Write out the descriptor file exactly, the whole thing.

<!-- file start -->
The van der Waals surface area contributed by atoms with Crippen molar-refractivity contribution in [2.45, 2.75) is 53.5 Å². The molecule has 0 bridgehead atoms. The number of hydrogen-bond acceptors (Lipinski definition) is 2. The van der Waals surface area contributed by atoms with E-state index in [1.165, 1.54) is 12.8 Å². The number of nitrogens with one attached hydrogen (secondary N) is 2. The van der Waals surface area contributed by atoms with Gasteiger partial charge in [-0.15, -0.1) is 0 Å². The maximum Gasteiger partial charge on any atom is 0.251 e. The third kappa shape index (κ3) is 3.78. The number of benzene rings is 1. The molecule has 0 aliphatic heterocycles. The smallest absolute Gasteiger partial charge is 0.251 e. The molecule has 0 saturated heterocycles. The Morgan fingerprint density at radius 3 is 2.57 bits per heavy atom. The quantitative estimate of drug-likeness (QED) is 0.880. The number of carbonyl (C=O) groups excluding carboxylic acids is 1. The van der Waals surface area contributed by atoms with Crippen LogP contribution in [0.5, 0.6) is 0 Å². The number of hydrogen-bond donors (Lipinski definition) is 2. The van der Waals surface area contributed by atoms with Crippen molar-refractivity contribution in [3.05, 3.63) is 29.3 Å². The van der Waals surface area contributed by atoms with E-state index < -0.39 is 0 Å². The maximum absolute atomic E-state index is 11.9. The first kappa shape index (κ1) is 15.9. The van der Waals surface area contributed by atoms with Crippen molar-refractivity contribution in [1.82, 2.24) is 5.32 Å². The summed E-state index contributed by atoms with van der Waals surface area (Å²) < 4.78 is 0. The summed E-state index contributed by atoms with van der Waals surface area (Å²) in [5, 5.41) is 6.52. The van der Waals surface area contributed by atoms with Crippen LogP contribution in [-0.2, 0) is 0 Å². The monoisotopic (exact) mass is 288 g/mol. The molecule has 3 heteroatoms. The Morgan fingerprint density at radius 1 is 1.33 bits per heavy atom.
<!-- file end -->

The van der Waals surface area contributed by atoms with Crippen molar-refractivity contribution in [2.45, 2.75) is 53.5 Å². The molecule has 0 bridgehead atoms. The number of hydrogen-bond acceptors (Lipinski definition) is 2. The van der Waals surface area contributed by atoms with E-state index in [1.165, 1.54) is 12.8 Å². The number of nitrogens with one attached hydrogen (secondary N) is 2. The van der Waals surface area contributed by atoms with Gasteiger partial charge in [-0.15, -0.1) is 0 Å². The maximum Gasteiger partial charge on any atom is 0.251 e. The third kappa shape index (κ3) is 3.78. The number of benzene rings is 1. The molecule has 0 aliphatic heterocycles. The smallest absolute Gasteiger partial charge is 0.251 e. The molecule has 0 saturated heterocycles. The Morgan fingerprint density at radius 3 is 2.57 bits per heavy atom. The quantitative estimate of drug-likeness (QED) is 0.880. The number of carbonyl (C=O) groups excluding carboxylic acids is 1. The van der Waals surface area contributed by atoms with Crippen LogP contribution in [0.5, 0.6) is 0 Å². The number of hydrogen-bond donors (Lipinski definition) is 2. The van der Waals surface area contributed by atoms with Crippen molar-refractivity contribution in [3.05, 3.63) is 29.3 Å². The van der Waals surface area contributed by atoms with E-state index < -0.39 is 0 Å². The maximum absolute atomic E-state index is 11.9. The first kappa shape index (κ1) is 15.9. The van der Waals surface area contributed by atoms with Crippen molar-refractivity contribution in [1.82, 2.24) is 5.32 Å². The summed E-state index contributed by atoms with van der Waals surface area (Å²) < 4.78 is 0. The summed E-state index contributed by atoms with van der Waals surface area (Å²) in [5, 5.41) is 6.52. The van der Waals surface area contributed by atoms with Crippen LogP contribution in [-0.2, 0) is 0 Å². The monoisotopic (exact) mass is 288 g/mol. The molecule has 3 heteroatoms. The Morgan fingerprint density at radius 1 is 1.33 bits per heavy atom.